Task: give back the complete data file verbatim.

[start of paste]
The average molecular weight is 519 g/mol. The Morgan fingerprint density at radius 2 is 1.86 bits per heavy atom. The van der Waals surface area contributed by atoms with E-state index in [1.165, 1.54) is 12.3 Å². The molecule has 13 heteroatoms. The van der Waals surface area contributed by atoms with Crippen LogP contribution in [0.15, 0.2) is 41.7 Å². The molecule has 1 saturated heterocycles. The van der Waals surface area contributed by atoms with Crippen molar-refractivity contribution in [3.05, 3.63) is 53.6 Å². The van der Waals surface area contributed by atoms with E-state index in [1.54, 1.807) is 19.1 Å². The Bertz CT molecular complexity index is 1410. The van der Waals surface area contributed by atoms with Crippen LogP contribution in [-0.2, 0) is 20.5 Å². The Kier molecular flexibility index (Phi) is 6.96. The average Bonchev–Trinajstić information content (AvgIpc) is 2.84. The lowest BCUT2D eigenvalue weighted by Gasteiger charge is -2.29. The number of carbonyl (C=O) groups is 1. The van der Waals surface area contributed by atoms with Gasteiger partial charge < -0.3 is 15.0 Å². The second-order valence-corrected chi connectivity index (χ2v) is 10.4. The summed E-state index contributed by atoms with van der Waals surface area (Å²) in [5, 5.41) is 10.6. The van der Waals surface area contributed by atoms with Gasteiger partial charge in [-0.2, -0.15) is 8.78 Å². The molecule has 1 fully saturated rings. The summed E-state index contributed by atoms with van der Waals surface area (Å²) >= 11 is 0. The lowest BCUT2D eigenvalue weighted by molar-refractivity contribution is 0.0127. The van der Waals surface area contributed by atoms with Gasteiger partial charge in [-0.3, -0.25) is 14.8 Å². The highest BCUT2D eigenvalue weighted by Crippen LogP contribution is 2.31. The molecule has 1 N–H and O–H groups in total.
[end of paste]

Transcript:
The average molecular weight is 519 g/mol. The Morgan fingerprint density at radius 2 is 1.86 bits per heavy atom. The van der Waals surface area contributed by atoms with E-state index in [1.165, 1.54) is 12.3 Å². The molecule has 13 heteroatoms. The van der Waals surface area contributed by atoms with Crippen LogP contribution in [0.15, 0.2) is 41.7 Å². The molecule has 1 saturated heterocycles. The van der Waals surface area contributed by atoms with Crippen molar-refractivity contribution in [3.05, 3.63) is 53.6 Å². The van der Waals surface area contributed by atoms with E-state index in [1.54, 1.807) is 19.1 Å². The Bertz CT molecular complexity index is 1410. The van der Waals surface area contributed by atoms with Crippen LogP contribution in [-0.2, 0) is 20.5 Å². The Kier molecular flexibility index (Phi) is 6.96. The average Bonchev–Trinajstić information content (AvgIpc) is 2.84. The lowest BCUT2D eigenvalue weighted by Gasteiger charge is -2.29. The number of carbonyl (C=O) groups is 1. The van der Waals surface area contributed by atoms with Gasteiger partial charge < -0.3 is 15.0 Å². The second-order valence-corrected chi connectivity index (χ2v) is 10.4. The summed E-state index contributed by atoms with van der Waals surface area (Å²) in [5, 5.41) is 10.6. The van der Waals surface area contributed by atoms with Gasteiger partial charge in [-0.2, -0.15) is 8.78 Å². The molecule has 1 fully saturated rings. The summed E-state index contributed by atoms with van der Waals surface area (Å²) >= 11 is 0. The lowest BCUT2D eigenvalue weighted by molar-refractivity contribution is 0.0127. The van der Waals surface area contributed by atoms with Gasteiger partial charge in [-0.3, -0.25) is 14.8 Å². The highest BCUT2D eigenvalue weighted by Crippen LogP contribution is 2.31. The molecule has 1 N–H and O–H groups in total.